8.2% Unemployment: QE3 Odds Have Risen

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After three months of 200,000-plus gains, nonfarm jobs rose by a disappointing 120,000 in March, returning to the weaker trend of prior months. Economists point to the warm winter weather which led employers to advance the timing of their hiring, in effect borrowing from the future. Once the seasonal irregularly is behind us, some say, the improved cyclical pickup will resume. Maybe.

The more comprehensive measure of employment - civilian employment based on household survey - failed to rise last month. And when adjusted to be consistent with the definition of nonfarm payroll employment, it fell by a disheartening 418,000.

Many have pointed to last month's unemployment rate, which fell again, from 8.3 to 8.2 percent, as another good sign. But the apparent drop was too small to pass the test of statistical significance. The jobless rate has essentially remained unchanged for the last three months.

OK, but we really need to step back and take a longer look

The percent of the civilian working-age population employed, a key indicator, unfortunately paints a dismal picture. It has been flat for more than two years. It was 58.5 percent last month and was 58.5 percent in October 2009. (The employment-population rate is compatible with and comes from the same household survey as the official unemployment rate and the labor force participation rate.)

But hasn't payroll employment from the government's employer survey been on an uptrend during that time, albeit not as strong as hoped?

Yes, but to put a dent in the unemployment rate, employment has to grow faster than the working-age population, and for the past 2½ years payrolls as well as civilian employment have failed to do that.

Then how come the unemployment rate has declined? Since October 2009 it has fallen from 10 percent to 8.2 percent.

Part of the reason is a falling labor force participation rate. In a weak job market, jobseekers become frustrated and eventually give up looking for work and so are not counted as officially unemployed. When job prospects improve, they typically re-enter the labor force and resume job search, thereby putting upward pressure on the unemployment rate.

Also, long-term unemployment remains stubbornly high and the skills of many jobless are being eroded, leading to forced retirement or application for disability. Although the structural component of unemployment is rising, the cyclical component still appears to be dominant.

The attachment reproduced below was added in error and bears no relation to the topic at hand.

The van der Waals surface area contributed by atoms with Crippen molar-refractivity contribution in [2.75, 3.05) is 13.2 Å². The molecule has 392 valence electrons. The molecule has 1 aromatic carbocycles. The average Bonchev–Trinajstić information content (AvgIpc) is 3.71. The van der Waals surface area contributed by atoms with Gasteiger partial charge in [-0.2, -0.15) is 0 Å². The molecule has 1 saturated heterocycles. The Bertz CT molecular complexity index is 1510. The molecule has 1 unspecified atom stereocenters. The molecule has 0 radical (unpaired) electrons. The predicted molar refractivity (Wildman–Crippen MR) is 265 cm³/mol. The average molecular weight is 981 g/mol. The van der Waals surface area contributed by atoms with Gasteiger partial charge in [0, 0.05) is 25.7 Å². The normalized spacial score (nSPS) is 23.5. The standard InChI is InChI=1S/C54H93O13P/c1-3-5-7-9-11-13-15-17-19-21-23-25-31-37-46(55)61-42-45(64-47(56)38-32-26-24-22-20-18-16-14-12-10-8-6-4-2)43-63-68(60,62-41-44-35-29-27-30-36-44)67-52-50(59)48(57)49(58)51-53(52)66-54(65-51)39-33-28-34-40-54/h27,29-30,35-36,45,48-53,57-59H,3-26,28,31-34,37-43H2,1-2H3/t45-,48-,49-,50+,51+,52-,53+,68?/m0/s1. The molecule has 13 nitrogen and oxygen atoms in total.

Structural unemployment is often thought to be hard core, but it's not. If the labor market gets tight enough and employers need more workers, it will be profitable for them to invest in training that converts the structurally jobless into the cyclically employable.

The aging of the population, retirement among the elderly, and lengthier schooling of younger people have also helped push down the total labor force participation rate. In addition, the geographic mobility of the jobless has been impeded because of persistent mortgage problems.

In recoveries, hours lead employment. When employers have work to be done, it's less costly for them to increase the hours of their existing employees before they begin hiring. Currently this is a major impediment to job creation, though last month's sizeable drop in the number of employees involuntarily working part-time for economic reasons is a hopeful sign. But there's still a way to go.

In March, involuntary part-timers numbered 7.7 million, down from 8.1 million in February. But despite the improvement, this is still way above the 4.6 million count at the December 2007 peak of the business cycle. This, plus the accumulation of "hidden" unemployed waiting on the sidelines, tells us we could easily be in for a year of weak job growth and sticky unemployment.

Fed chairman Ben Bernanke recently said that it will take faster economic growth than we've had in the past year to significantly reduce unemployment. He got that one right. To take a meaningful bite out of unemployment this year would require an economic growth rate of 3½ percent or more, a rate that is above both the consensus forecast and the Fed's outlook.

The odds of a QE3 have risen.

Alfred Tella is a former Georgetown University research professor of economics. 

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